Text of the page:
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The GDPR Comes to the U.S. in the Form of the Washington Privacy Act

on Tuesday, 23 April 2019 in Technology & Intellectual Property Update: Arianna C. Goldstein, Editor

Washington is gearing up to be the next state to implement a privacy law, following California’s Consumer Privacy Act (“CCPA”). On March 6, 2019, SB 5376—formally titled as “an act relating to the management and oversight of personal data,” or the “Washington Privacy Act” for short—passed the Washington Senate and is now pending in the Washington House of Representatives. Largely mirroring the European Union’s General Data Protection Regulation (“GDPR”), the Act cites to the GDPR as providing for “the strongest privacy protections in the world” and adopts the GDPR’s expansive definition of “personal data.”

The Act mandates that consumers are entitled to basic rights with regard to their data:

  1. Consumers may request information from a company as to whether their personal data is being processed and sold.
  2. Consumers may access their personal data, either by request or with access to an online site;
  3. Consumers may request that companies delete data about them;
  4. Consumers may request that companies correct inaccurate data;
  5. Consumers may request that companies restrict the purposes for which data is processed (with certain exclusions);
  6. Consumers may request that companies provide them with their data in a “structured, commonly used, and machine-readable format” to enable the consumer to port the data to another company/service provider;
  7. Consumers may object to their data being processed for direct marketing (or for any other purpose), as long as the company does not have a legitimate purpose for continuing the processing; and
  8. Companies may not profile a consumer’s economic, health or other situation unless the consumer consent, the decision is necessary for the performance of a contract with the consumer, or the profiling is permitted by law.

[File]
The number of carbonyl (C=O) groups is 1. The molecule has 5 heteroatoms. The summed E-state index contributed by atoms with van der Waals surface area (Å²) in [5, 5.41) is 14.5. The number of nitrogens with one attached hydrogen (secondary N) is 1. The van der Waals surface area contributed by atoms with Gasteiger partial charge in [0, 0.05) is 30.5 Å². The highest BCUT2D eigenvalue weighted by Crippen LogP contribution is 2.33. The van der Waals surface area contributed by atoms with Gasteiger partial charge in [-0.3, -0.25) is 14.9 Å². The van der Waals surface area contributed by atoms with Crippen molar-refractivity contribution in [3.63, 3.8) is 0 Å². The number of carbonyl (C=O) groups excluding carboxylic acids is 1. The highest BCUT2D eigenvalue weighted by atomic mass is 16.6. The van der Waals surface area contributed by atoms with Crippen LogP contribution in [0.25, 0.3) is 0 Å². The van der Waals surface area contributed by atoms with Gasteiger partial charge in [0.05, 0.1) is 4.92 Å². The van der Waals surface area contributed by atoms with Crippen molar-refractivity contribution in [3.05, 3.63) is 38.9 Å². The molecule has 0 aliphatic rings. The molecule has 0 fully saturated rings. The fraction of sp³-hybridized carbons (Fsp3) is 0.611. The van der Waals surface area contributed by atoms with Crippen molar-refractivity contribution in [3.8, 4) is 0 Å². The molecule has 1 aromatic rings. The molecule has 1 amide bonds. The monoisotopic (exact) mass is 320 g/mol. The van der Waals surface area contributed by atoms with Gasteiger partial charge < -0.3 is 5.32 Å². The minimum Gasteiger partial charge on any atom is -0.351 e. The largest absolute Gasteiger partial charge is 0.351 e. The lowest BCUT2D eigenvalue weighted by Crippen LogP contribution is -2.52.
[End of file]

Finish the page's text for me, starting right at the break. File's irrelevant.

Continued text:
In addition to honoring consumers’ requests to exercise the above-mentioned rights, businesses would have to conduct and document risk assessments (1) prior to processing personal data, (2) any time processing changes will impact individual consumer risk, and (3) at least once annually. These risk assessments would need to identify and weigh the benefits of processing against the personal risk to the consumer. If the risk outweighed benefit, businesses could not process the data without consumer consent.

If enacted, the Act will apply to legal entities that (1) do business in Washington, or (2) target Washington residents if the legal entity:

  • Controls or processes the personal data of 100,000 or more consumers; or
  • Derives over 50 percent of gross revenue from controlling or processing such data of 25,000 or more consumers.

The obligations imposed by the Act would not apply to:

  • State and local governments;
  • Data sets to the extent that they are regulated by the Health Insurance Portability and Accountability Act (“HIPAA”), the Health Information Technology for Economic and Clinical Health Act (“HITECH), or the Gramm-Leach-Bliley Act of 1999 (“GLBA”); or
  • Employment records.

The Act would also require businesses to publish a privacy notice informing consumers of the categories of personal data the business collects and the purposes for which the data is used or disclosed, which mirrors a similar requirement in the CCPA. Additionally, businesses would also be required to inform consumers, at the time of sale or processing, when their personal data is sold to data brokers or processed for direct marketing. Similar to requirements under the GDPR, the Act would also require businesses that engage in profiling to also disclose such profiling at or before the collection of personal data and prohibit them from subjecting consumers to a decision based solely on profiling which produces legal, or similarly significant, effects concerning the consumer (such as the denial of housing, employment opportunities or healthcare services).

As mentioned above, “personal data” is broadly defined under the Act as “any information about an identified or identifiable natural person,” but does not include data sets that are already regulated by federal law, such as health care data (HIPAA or HITECH) or financial data (GLBA). Financial and health care institutions may need to comply as to other personal data not protected under these statutes. If a health care or financial institution collects or processes other personal data and meets the thresholds above, then it is likely covered. De-identified data is specifically carved out.
Companies must conduct risk assessments to determine if the security of personal information might be compromised by a particular practice or use. Many U.S.-based companies are already required to do this for the data of European residents under the General Data Protection Regulation that went into effect in May of 2018. A violation of the Act would be considered a violation of Washington’s Consumer Protection Act, with penalties of up to $2,500 per violation or $7,500 per intentional violation. There is no private right of action under the bill, and the Office of the Attorney General would be responsible for enforcement.

Grayson J. Derrick
Chair, Technology and Intellectual Property Section

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